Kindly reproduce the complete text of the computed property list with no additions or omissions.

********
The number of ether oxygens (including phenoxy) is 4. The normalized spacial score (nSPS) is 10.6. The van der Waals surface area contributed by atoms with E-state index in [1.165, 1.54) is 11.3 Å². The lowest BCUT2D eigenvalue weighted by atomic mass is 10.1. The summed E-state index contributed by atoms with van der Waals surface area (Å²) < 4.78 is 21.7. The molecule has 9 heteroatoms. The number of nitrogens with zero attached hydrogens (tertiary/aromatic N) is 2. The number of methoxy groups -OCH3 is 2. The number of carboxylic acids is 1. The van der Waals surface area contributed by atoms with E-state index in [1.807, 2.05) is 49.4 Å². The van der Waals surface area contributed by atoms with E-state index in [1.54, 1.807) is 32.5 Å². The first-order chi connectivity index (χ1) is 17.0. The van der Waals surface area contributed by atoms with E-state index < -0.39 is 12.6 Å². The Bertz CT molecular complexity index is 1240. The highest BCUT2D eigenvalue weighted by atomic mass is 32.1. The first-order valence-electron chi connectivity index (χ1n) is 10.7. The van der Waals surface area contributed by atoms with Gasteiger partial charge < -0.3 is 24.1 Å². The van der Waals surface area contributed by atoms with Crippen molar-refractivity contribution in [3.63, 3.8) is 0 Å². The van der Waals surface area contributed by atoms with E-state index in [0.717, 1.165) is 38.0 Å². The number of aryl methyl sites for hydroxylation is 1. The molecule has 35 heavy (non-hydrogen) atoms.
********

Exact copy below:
The number of ether oxygens (including phenoxy) is 4. The normalized spacial score (nSPS) is 10.6. The van der Waals surface area contributed by atoms with E-state index in [1.165, 1.54) is 11.3 Å². The lowest BCUT2D eigenvalue weighted by atomic mass is 10.1. The summed E-state index contributed by atoms with van der Waals surface area (Å²) < 4.78 is 21.7. The molecule has 9 heteroatoms. The number of nitrogens with zero attached hydrogens (tertiary/aromatic N) is 2. The number of methoxy groups -OCH3 is 2. The number of carboxylic acids is 1. The van der Waals surface area contributed by atoms with E-state index in [1.807, 2.05) is 49.4 Å². The van der Waals surface area contributed by atoms with E-state index in [1.54, 1.807) is 32.5 Å². The first-order chi connectivity index (χ1) is 17.0. The van der Waals surface area contributed by atoms with E-state index < -0.39 is 12.6 Å². The Bertz CT molecular complexity index is 1240. The highest BCUT2D eigenvalue weighted by atomic mass is 32.1. The first-order valence-electron chi connectivity index (χ1n) is 10.7. The van der Waals surface area contributed by atoms with Gasteiger partial charge < -0.3 is 24.1 Å². The van der Waals surface area contributed by atoms with Crippen molar-refractivity contribution in [3.63, 3.8) is 0 Å². The van der Waals surface area contributed by atoms with E-state index in [0.717, 1.165) is 38.0 Å². The number of aryl methyl sites for hydroxylation is 1. The molecule has 35 heavy (non-hydrogen) atoms.